By Patturaja Murugaboopathy
(Reuters) – Profits at the world’s biggest banks are expected to fall for the first time in seven quarters, dragged down mainly by a slowdown in mergers and acquisitions (M&A) activity and a decline in equity and debt issuance deals.
According to Refinitiv data, the combined net profits of top global banks including Morgan Stanley, JPMorgan Chase & Co and Citigroup Inc are expected to fall 2% in the March quarter, compared with the cumulative profits in the December quarter.
That would mark their first quarter-on-quarter profit drop since the second quarter of 2020, according to Refinitiv.
The data covers the top 65 global banks, each with a market capitalization of at least $10 billion or more.
Analysts said lower fee revenue and trading losses due to market volatility triggered by the Ukraine crisis are likely to hurt first quarter profits, despite an overall rise in net interest income levels.
“Market volatility can make issuing equity and debt more difficult, reducing income for these areas of the business that focus on underwriting new stocks and bonds as a major revenue source,” Andrew Dinnhaupt, portfolio manager at Franklin Templeton, said in a note this month.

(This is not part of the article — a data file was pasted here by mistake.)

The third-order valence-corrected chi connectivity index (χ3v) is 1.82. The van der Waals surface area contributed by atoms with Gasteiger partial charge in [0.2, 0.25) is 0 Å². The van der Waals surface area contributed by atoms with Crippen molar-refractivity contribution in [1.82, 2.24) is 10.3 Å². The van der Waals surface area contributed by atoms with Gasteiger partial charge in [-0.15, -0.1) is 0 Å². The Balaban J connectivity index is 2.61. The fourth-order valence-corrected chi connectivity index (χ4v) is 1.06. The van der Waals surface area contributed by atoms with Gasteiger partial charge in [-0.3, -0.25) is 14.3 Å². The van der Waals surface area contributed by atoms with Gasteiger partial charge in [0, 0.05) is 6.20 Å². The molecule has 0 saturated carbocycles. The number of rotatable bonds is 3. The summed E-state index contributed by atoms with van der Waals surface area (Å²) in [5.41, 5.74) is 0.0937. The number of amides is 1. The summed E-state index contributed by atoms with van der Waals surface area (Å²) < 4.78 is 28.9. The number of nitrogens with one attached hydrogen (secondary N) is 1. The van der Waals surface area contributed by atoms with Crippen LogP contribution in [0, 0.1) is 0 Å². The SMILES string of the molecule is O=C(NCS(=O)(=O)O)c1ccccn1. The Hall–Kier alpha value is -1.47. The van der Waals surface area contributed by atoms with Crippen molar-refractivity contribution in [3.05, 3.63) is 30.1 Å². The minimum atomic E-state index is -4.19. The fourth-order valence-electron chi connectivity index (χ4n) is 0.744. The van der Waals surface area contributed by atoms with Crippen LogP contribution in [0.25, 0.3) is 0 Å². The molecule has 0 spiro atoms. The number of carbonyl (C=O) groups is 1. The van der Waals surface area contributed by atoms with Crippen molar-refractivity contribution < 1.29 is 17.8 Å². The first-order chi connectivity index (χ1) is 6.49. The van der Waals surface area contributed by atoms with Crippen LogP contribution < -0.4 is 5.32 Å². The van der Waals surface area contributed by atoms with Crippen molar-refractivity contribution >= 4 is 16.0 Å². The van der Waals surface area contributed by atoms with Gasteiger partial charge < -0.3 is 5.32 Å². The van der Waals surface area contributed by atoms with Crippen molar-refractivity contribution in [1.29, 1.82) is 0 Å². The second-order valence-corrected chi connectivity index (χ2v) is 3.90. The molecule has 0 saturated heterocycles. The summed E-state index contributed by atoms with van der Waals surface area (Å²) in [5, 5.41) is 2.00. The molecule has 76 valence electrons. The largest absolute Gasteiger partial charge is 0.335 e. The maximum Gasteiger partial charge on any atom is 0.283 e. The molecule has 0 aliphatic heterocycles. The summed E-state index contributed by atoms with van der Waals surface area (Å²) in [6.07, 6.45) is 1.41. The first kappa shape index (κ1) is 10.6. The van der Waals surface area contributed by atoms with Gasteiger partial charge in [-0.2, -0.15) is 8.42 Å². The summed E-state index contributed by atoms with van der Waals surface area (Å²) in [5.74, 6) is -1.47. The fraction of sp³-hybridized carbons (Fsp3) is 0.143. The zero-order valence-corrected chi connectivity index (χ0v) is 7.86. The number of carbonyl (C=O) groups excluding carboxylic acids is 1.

“This could weigh on companies’ bottom lines, even if their traditional banking operations get a lift from higher (net interest income) and faster loan growth.”
According to Refinitiv data, the total value of pending and completed deals announced in the first quarter touched $922 billion as of Tuesday, the lowest since the second quarter of 2020.
The number of deals where Citigroup acted as bookrunner declined 47% compared with last year, while those involving BoFA Securities Inc and JP Morgan Chase fell 39% and 36%, respectively.
Global equity issuance deal volumes plummeted to $129 billion in the first quarter, from $390 billion in the fourth quarter of 2021, according to Refinitiv, as the market for initial public offerings came to a virtual standstill.
Equity underwriting deal volumes fell 80% for Morgan Stanley and Goldman Sachs, the two most dominant financial advisors on IPOs globally.
Bill Fink, head of U.S. middle market banking at TD Bank, said M&A activity declined in the first quarter due to heightened uncertainties over the Ukraine-Russia conflict, supply chain interruptions and higher inflation.
“Plus the prospect of the Fed increasing rates beyond the number of times it originally projected, it’s a recipe for uncertainty – and the M&A market dislikes uncertainty as it impacts purchase multiples and ultimately purchase price,” he said.
In February, Citigroup declared that its total exposure to Russia amounts to nearly $10 billion, following questions over whether it will have to set aside funds to cover potential losses.
Large U.S. banks are expected to kick off earnings season from April 13.